It’s no secret that airline travel is no fun these days. Charges for baggage, no food (as opposed to lousy food), and pillows and blankets a seeming luxury. We can’t even get peanuts anymore because airlines say they are worried about peanut allergies.
Just how cheesy (the Velveeta kind, not the Camembert kind) things have gotten hit home on a recent trip to Alaska. (More on the trip in future posts.) Anyway, using mileage, my wife and I managed to upgrade to first-class tickets on a nonstop US Airways flight from Philadelphia to Anchorage. (Usually, business class is more than sufficient but this flight had none.)
In the old days (before 9/11) first-class seats meant access to the airline’s lounge with free beverages, snacks, sometimes even massage chairs. Now only international flight tickets get you in the door. Fortunately, we had a coupon that allowed us entry. The US Airways Envoy lounge was big and airy and well maintained. We got free Wi-Fi too.
The receptionist told us that we could go in and out at will, but that we were not to bring in any food from outside. Why would anyone do that in the first class lounge, I thought? Because the food in the lounge consisted of cheap party snack mix, pretzels, potato chips and apples. And because, according to the receptionist, “sandwiches could be purchased at the bar along with alcoholic beverages.”
We staved off hunger with snack mix, Diet Coke and coffee until we boarded the plane. We relaxed in our seats, prepared for an enjoyable seven-hour flight. Soon our stewardess asked what we wanted to drink before dinner. I asked what kind of wine she had. Her reply: “Cabernet and Chardonnay.” (Well, I guess it was better than “Red and White.”) She also volunteered that both were from California.
Knowing full well that the Cab and Chard would be bottom rung brands with this kind of service, I didn’t bother to ask the names of the producers. “ I’ll have the Cabernet,” I said, making no effort to hide my contempt.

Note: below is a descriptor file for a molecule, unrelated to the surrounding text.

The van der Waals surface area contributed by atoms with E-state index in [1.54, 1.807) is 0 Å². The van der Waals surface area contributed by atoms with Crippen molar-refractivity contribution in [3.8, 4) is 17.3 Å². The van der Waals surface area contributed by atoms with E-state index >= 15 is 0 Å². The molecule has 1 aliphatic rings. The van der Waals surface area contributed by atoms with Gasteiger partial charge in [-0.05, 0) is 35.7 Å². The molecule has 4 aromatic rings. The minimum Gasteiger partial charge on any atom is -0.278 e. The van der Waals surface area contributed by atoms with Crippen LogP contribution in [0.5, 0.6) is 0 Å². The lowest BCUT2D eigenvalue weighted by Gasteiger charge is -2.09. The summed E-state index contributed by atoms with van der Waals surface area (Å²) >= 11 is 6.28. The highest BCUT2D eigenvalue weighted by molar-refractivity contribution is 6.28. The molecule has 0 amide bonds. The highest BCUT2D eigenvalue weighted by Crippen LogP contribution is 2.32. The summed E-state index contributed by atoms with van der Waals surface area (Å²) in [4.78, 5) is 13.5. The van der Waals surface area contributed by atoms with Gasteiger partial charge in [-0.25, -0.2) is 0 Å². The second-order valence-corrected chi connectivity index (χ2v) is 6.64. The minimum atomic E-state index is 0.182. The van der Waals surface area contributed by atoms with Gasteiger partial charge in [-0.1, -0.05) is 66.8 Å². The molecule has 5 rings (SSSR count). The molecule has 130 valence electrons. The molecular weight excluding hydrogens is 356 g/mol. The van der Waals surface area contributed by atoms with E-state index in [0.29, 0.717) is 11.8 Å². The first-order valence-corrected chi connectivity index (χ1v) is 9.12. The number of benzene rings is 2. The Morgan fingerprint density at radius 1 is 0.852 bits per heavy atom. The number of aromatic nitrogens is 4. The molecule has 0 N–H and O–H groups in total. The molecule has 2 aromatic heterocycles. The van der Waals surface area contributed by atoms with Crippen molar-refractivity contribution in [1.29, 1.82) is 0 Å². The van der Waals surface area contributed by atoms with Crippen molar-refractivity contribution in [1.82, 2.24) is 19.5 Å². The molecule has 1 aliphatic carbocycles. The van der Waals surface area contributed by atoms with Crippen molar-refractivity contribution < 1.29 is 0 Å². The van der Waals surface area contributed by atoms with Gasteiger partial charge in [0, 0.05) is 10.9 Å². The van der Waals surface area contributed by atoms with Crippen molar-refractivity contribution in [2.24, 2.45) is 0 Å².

The wine came a few minutes later—in a plastic cup, filled about two thirds high (don’t forget, this was first class!) as if it were Sprite. Later, on my way to the lavatory, I saw the bottle: Cachuma Vineyards, a name I’d never heard of. I was unable to find anything about the winery when I returned home, though I assume it’s in the Santa Barbara area where Lake Cachuma is located.
Dinner wasn’t half bad, about what one would expect at an Applebee’s: penne pasta in a creamy cheese sauce with peas; spinach salad and apple crisp with vanilla ice cream.
Some of you may be wondering why I’m so surprised that airline food is mediocre. Well, I wouldn’t be if I were sitting in coach. But first class?
When I was food editor at the San Jose Mercury News, I wrote a column about airline food, suggesting that instead of trying to duplicate hot meals at 30,000 feet, airlines keep it simple with things like cheese, pate, salami, bread and condiments such as olives. And above all, good coffee. Alas, it was never to be. Airlines did simplify food service, but for the most part that meant eliminating food altogether.
Back then I thought that airlines should just reduce fares and let us bring on our own food, which my wife and I used to do on our return flights from Europe, where we loaded up on great bread, cheese and wine at places like Ka De We in Berlin or Fauchon in Paris, before heading for the airport.
You can still do that with food, but not wine. That is, unless you find a bunch of three-ounce bottles and decant your wine into them before boarding the plane. Now there’s a thought.